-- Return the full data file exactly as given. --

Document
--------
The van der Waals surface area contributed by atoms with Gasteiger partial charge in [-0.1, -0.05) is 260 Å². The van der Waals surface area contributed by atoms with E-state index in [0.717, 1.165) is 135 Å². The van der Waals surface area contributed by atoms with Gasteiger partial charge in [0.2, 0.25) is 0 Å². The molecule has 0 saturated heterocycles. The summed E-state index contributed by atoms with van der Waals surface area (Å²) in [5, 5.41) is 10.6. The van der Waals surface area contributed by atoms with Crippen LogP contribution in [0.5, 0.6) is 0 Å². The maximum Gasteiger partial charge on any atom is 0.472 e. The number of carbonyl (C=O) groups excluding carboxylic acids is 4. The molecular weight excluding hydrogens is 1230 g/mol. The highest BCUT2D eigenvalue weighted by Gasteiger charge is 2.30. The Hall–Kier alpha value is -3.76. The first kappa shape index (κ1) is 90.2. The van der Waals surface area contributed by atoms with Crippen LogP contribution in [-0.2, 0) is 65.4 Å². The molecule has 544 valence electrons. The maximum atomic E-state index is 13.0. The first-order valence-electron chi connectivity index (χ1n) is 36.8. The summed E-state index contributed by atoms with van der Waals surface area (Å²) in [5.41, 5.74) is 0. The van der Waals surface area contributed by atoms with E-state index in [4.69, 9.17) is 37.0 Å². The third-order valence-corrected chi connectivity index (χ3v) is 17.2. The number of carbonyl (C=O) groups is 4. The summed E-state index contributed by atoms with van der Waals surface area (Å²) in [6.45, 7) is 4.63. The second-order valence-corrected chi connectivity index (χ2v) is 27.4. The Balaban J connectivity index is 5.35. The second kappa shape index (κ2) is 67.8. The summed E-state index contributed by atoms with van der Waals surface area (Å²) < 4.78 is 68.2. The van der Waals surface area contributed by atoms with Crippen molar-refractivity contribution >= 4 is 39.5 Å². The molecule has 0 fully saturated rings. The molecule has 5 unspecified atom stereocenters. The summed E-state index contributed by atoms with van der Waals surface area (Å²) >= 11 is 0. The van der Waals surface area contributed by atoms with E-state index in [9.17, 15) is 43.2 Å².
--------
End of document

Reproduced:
The van der Waals surface area contributed by atoms with Gasteiger partial charge in [-0.1, -0.05) is 260 Å². The van der Waals surface area contributed by atoms with E-state index in [0.717, 1.165) is 135 Å². The van der Waals surface area contributed by atoms with Gasteiger partial charge in [0.2, 0.25) is 0 Å². The molecule has 0 saturated heterocycles. The summed E-state index contributed by atoms with van der Waals surface area (Å²) in [5, 5.41) is 10.6. The van der Waals surface area contributed by atoms with Crippen LogP contribution in [0.5, 0.6) is 0 Å². The maximum Gasteiger partial charge on any atom is 0.472 e. The number of carbonyl (C=O) groups excluding carboxylic acids is 4. The molecular weight excluding hydrogens is 1230 g/mol. The highest BCUT2D eigenvalue weighted by Gasteiger charge is 2.30. The Hall–Kier alpha value is -3.76. The first kappa shape index (κ1) is 90.2. The van der Waals surface area contributed by atoms with Crippen LogP contribution in [-0.2, 0) is 65.4 Å². The molecule has 544 valence electrons. The maximum atomic E-state index is 13.0. The first-order valence-electron chi connectivity index (χ1n) is 36.8. The summed E-state index contributed by atoms with van der Waals surface area (Å²) in [5.41, 5.74) is 0. The van der Waals surface area contributed by atoms with E-state index in [4.69, 9.17) is 37.0 Å². The third-order valence-corrected chi connectivity index (χ3v) is 17.2. The number of carbonyl (C=O) groups is 4. The summed E-state index contributed by atoms with van der Waals surface area (Å²) in [6.45, 7) is 4.63. The second-order valence-corrected chi connectivity index (χ2v) is 27.4. The Balaban J connectivity index is 5.35. The second kappa shape index (κ2) is 67.8. The summed E-state index contributed by atoms with van der Waals surface area (Å²) < 4.78 is 68.2. The van der Waals surface area contributed by atoms with Crippen molar-refractivity contribution >= 4 is 39.5 Å². The molecule has 0 fully saturated rings. The molecule has 5 unspecified atom stereocenters. The summed E-state index contributed by atoms with van der Waals surface area (Å²) >= 11 is 0. The van der Waals surface area contributed by atoms with E-state index in [9.17, 15) is 43.2 Å².